Projects & Teams

Here are this year’s projects and teams for eNTERFACE’16:

A smell communication interface for affective systems
Adrian David Cheok (Imagineering Institute, Malaysia / City University London)
Emma Yann Zhang (Imagineering Lab, City University London)

Stephen Barrass
Maarten Lamers
Mahmut Gökhan Turgut
Emre Saraçoğlu

This project aims to expand the applications of digital smell technology to affective systems. We are building a digitally controllable smell communication interface to be integrated into affective robots and communication systems. First, we are designing an emotional robot that can use scents to complement visual and audio signals to communicate its emotional states to human partners. Second, the smell interface will also be integrated in a mobile kissing device, which allows users to kiss and smell each other using their mobile phones. A set of scents and pheromones will be selected and mapped to the basic emotions. We will examine the various design considerations required to make a digitally controllable smell interface. Finally, we will evaluate the effectiveness and impact of a smell interface in human-robot interaction and technology-mediated human-human communication.
Full project description
Midway progress presentation

CARAMILLA: Combining Language Learning and Conversation in a Relational Agent
Emer Gilmartin (Trinity College Dublin)
Ketong Su (Trinity College Dublin)
Nick Campbell (Trinity College Dublin)
Benjamin R. Cowan (University College Dublin)

Yong Zhao
Ayşegül Bumin
Alpha Ousmane Diallo
Yuyun Huang
Jaebok Kim

Language learning is essential in this century of migration. CARAMILLA will be an automatic language tutor and conversation partner, and will provide easy access to language learning and practice for learners. In this project, we will build on our existing MILLA language learning system created at eNTERFACE’14. We will improve our automatic pronunciation training, based on automatic speech recognition.  We will implement social conversation modules at different levels, We will also create engaging learning activities to practice reading, listening, writing and speaking. We will use gamification to motivate learners, and use multimodal input to infer the learner’s affect. We will tie everything together in an attractive GUI. We are looking for team members to help develop CARAMILLA’s spoken interaction, language learning activities and games, and interface. Participation will develop your skills, give you experience of working on a multinational project, and allow you to help language learners everywhere.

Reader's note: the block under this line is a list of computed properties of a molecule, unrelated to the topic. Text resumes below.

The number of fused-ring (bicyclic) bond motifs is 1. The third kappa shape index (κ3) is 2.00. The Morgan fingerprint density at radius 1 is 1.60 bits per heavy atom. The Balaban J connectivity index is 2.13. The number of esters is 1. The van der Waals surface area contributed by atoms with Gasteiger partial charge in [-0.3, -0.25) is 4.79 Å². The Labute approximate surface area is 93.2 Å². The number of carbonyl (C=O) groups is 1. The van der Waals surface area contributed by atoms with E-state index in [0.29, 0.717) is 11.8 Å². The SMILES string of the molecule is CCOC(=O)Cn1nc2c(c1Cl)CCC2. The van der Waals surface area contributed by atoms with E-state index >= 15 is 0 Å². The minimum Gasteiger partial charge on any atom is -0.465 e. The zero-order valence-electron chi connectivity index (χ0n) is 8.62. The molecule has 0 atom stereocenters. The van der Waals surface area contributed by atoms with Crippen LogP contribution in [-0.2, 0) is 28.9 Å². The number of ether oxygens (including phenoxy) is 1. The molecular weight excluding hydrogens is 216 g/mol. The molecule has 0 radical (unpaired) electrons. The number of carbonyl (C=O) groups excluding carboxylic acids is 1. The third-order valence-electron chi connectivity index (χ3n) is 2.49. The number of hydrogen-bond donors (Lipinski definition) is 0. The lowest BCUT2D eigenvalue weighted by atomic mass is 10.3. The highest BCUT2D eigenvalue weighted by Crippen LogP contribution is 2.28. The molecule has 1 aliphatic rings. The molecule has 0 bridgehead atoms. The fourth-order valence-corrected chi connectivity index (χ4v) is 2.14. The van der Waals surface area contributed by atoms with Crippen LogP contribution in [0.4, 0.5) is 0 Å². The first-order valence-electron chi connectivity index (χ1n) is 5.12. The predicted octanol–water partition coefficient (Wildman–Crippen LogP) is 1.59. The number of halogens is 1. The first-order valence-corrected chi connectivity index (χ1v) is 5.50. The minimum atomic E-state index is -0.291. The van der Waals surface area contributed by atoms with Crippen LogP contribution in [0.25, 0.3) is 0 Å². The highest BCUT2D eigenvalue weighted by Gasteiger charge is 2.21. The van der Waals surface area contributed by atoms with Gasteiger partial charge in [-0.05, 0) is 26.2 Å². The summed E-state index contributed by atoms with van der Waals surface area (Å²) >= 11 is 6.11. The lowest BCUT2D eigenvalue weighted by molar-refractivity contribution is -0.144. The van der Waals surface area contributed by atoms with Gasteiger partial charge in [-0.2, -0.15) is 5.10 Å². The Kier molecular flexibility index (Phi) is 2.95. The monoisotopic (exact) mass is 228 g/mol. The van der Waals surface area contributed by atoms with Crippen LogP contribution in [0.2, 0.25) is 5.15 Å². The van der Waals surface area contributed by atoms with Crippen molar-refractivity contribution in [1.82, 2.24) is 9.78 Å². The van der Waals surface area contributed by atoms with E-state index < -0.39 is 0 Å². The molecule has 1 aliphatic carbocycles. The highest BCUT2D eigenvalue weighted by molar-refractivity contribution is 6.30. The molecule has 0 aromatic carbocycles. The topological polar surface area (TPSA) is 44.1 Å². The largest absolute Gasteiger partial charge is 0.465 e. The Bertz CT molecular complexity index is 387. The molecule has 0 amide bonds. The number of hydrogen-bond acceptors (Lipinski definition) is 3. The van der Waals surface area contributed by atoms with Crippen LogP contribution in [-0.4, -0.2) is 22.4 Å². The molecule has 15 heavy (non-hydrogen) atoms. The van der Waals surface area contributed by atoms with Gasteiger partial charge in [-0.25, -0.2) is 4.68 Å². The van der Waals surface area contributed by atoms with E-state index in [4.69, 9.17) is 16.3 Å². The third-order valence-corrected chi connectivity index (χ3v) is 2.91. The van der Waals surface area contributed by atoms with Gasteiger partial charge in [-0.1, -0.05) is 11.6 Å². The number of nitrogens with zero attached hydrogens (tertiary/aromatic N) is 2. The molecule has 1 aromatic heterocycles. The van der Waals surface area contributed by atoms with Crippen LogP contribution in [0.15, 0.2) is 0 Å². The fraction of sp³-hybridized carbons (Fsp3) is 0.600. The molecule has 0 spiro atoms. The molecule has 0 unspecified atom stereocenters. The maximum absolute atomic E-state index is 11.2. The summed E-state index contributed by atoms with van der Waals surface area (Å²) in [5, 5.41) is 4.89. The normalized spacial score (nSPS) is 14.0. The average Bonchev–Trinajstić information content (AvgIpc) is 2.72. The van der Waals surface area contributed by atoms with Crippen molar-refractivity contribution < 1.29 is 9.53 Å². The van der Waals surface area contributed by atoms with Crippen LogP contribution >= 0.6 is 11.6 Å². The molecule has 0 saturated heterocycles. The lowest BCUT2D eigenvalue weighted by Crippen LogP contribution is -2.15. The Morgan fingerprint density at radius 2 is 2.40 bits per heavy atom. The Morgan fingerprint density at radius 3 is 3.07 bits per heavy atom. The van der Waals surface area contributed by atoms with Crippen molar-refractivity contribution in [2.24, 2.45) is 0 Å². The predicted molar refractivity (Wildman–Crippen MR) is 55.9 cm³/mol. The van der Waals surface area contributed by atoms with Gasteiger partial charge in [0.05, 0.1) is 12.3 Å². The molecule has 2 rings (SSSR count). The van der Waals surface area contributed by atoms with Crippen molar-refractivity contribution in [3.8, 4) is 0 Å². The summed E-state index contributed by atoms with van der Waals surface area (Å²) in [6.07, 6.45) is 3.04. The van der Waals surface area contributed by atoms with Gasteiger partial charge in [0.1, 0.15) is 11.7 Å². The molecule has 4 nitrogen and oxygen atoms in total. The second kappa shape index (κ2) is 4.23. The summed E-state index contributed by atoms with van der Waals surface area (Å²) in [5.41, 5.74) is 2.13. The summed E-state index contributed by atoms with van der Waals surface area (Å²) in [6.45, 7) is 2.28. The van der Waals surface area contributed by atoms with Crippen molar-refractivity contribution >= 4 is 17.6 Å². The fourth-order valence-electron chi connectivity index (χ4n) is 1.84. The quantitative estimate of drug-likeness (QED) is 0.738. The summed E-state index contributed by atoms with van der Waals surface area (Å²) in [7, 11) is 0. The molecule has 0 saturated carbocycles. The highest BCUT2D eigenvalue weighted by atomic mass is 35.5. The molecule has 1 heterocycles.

Full project description

Sorry, this project has been cancelled!
Collaborative serious gaming in augmented reality for motor function assessment
Marina Cidota (Delft University of Technology)
Stephan Lukosch
(Delft University of Technology)
Richard Li
Joe Wong
Ceren Dikmen

Various diseases affect human motion (e.g. neurovascular diseases, neurodegenerative diseases, and musculoskeletal pain conditions). Currently, clinical methods to assess motor (dys)function are based on subjectively scored and low-resolution clinimetric tests, qualitative video analysis, or cumbersome marker-based motion capturing. The clinical community senses a great need for assessment tools that allow for objective, quantitative and cost effective measures of the factors contributing to motor dysfunction. In this project, our aim is to design and implement an engaging collaborative game for arm/hand motor function assessment. For this purpose, we plan to make use of serious gaming and automatic tracking of the hand and body in augmented reality (AR). Thus, while playing the game, the patient’s movements are recorded for later analysis and objective evaluation of upper extremity motor dysfunction. The game needs to be adaptable to the patient’s physical capabilities at runtime and allow the therapist to interact and engage with the patient during the assessment.
Full project description

Development of low-cost portable hand exoskeleton for assistive and rehabilitation purposes
Matteo Bianchi (MDM Lab, University of Florence)
Francesco Fanelli
(MDM Lab, University of Florence)
Benedetto Allotta (MDM Lab, University of Florence)
Kaspar Althoefer (Centre for Robotics Research, King’s College London)
Alessandro Ridolfi
Stefano Laszlo Capitani
Arianna Cremoni
Nicola Secciani
Matteo Venturi
Lukas Lindenroth
Ali Shafti
Agostino Stilli
Tobias Buetzer